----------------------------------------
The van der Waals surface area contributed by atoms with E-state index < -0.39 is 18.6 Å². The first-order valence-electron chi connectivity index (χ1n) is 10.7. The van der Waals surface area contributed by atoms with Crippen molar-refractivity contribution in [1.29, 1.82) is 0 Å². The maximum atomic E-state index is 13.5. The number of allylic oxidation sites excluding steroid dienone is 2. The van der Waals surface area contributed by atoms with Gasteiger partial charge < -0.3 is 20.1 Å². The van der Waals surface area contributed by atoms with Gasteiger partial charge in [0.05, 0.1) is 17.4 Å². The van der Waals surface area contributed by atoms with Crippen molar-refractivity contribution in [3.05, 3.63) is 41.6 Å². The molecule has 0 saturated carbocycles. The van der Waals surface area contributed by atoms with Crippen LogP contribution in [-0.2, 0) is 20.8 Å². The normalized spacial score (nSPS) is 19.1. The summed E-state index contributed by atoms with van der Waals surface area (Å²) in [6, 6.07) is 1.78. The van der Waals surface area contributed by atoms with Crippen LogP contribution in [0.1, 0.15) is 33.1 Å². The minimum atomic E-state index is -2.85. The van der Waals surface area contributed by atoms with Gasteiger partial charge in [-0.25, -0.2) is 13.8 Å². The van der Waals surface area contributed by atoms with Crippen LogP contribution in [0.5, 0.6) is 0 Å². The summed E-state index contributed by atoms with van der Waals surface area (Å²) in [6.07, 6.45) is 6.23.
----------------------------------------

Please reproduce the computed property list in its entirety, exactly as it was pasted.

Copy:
The van der Waals surface area contributed by atoms with E-state index < -0.39 is 18.6 Å². The first-order valence-electron chi connectivity index (χ1n) is 10.7. The van der Waals surface area contributed by atoms with Crippen molar-refractivity contribution in [1.29, 1.82) is 0 Å². The maximum atomic E-state index is 13.5. The number of allylic oxidation sites excluding steroid dienone is 2. The van der Waals surface area contributed by atoms with Gasteiger partial charge < -0.3 is 20.1 Å². The van der Waals surface area contributed by atoms with Gasteiger partial charge in [0.05, 0.1) is 17.4 Å². The van der Waals surface area contributed by atoms with Crippen molar-refractivity contribution in [3.05, 3.63) is 41.6 Å². The molecule has 0 saturated carbocycles. The van der Waals surface area contributed by atoms with Crippen LogP contribution in [-0.2, 0) is 20.8 Å². The normalized spacial score (nSPS) is 19.1. The summed E-state index contributed by atoms with van der Waals surface area (Å²) in [6, 6.07) is 1.78. The van der Waals surface area contributed by atoms with Crippen LogP contribution in [0.1, 0.15) is 33.1 Å². The minimum atomic E-state index is -2.85. The van der Waals surface area contributed by atoms with Gasteiger partial charge in [-0.25, -0.2) is 13.8 Å². The van der Waals surface area contributed by atoms with Crippen LogP contribution in [0.5, 0.6) is 0 Å². The summed E-state index contributed by atoms with van der Waals surface area (Å²) in [6.07, 6.45) is 6.23.